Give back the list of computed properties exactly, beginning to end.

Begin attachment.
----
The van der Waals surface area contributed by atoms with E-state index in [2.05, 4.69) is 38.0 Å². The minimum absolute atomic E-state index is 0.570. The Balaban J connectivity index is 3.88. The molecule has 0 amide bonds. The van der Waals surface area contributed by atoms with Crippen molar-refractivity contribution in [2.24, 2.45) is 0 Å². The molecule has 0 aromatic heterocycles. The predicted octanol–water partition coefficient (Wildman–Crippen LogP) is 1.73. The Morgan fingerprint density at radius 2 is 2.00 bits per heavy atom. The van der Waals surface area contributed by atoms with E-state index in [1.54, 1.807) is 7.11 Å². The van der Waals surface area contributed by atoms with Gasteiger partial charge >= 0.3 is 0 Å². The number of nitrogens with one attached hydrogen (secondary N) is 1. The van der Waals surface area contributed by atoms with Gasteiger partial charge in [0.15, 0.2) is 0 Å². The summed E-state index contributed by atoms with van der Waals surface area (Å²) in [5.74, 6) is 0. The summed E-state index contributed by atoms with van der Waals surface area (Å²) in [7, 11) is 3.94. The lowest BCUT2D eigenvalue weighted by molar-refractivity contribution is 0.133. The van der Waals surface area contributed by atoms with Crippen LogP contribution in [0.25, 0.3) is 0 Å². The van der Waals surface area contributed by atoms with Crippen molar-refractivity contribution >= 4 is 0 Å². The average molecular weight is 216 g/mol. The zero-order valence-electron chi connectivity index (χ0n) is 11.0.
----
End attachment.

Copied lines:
The van der Waals surface area contributed by atoms with E-state index in [2.05, 4.69) is 38.0 Å². The minimum absolute atomic E-state index is 0.570. The Balaban J connectivity index is 3.88. The molecule has 0 amide bonds. The van der Waals surface area contributed by atoms with Crippen molar-refractivity contribution in [2.24, 2.45) is 0 Å². The molecule has 0 aromatic heterocycles. The predicted octanol–water partition coefficient (Wildman–Crippen LogP) is 1.73. The Morgan fingerprint density at radius 2 is 2.00 bits per heavy atom. The van der Waals surface area contributed by atoms with E-state index in [1.54, 1.807) is 7.11 Å². The van der Waals surface area contributed by atoms with Gasteiger partial charge >= 0.3 is 0 Å². The number of nitrogens with one attached hydrogen (secondary N) is 1. The van der Waals surface area contributed by atoms with Gasteiger partial charge in [0.15, 0.2) is 0 Å². The summed E-state index contributed by atoms with van der Waals surface area (Å²) in [5.74, 6) is 0. The summed E-state index contributed by atoms with van der Waals surface area (Å²) in [7, 11) is 3.94. The lowest BCUT2D eigenvalue weighted by molar-refractivity contribution is 0.133. The van der Waals surface area contributed by atoms with Crippen LogP contribution in [0.25, 0.3) is 0 Å². The van der Waals surface area contributed by atoms with Crippen molar-refractivity contribution >= 4 is 0 Å². The average molecular weight is 216 g/mol. The zero-order valence-electron chi connectivity index (χ0n) is 11.0.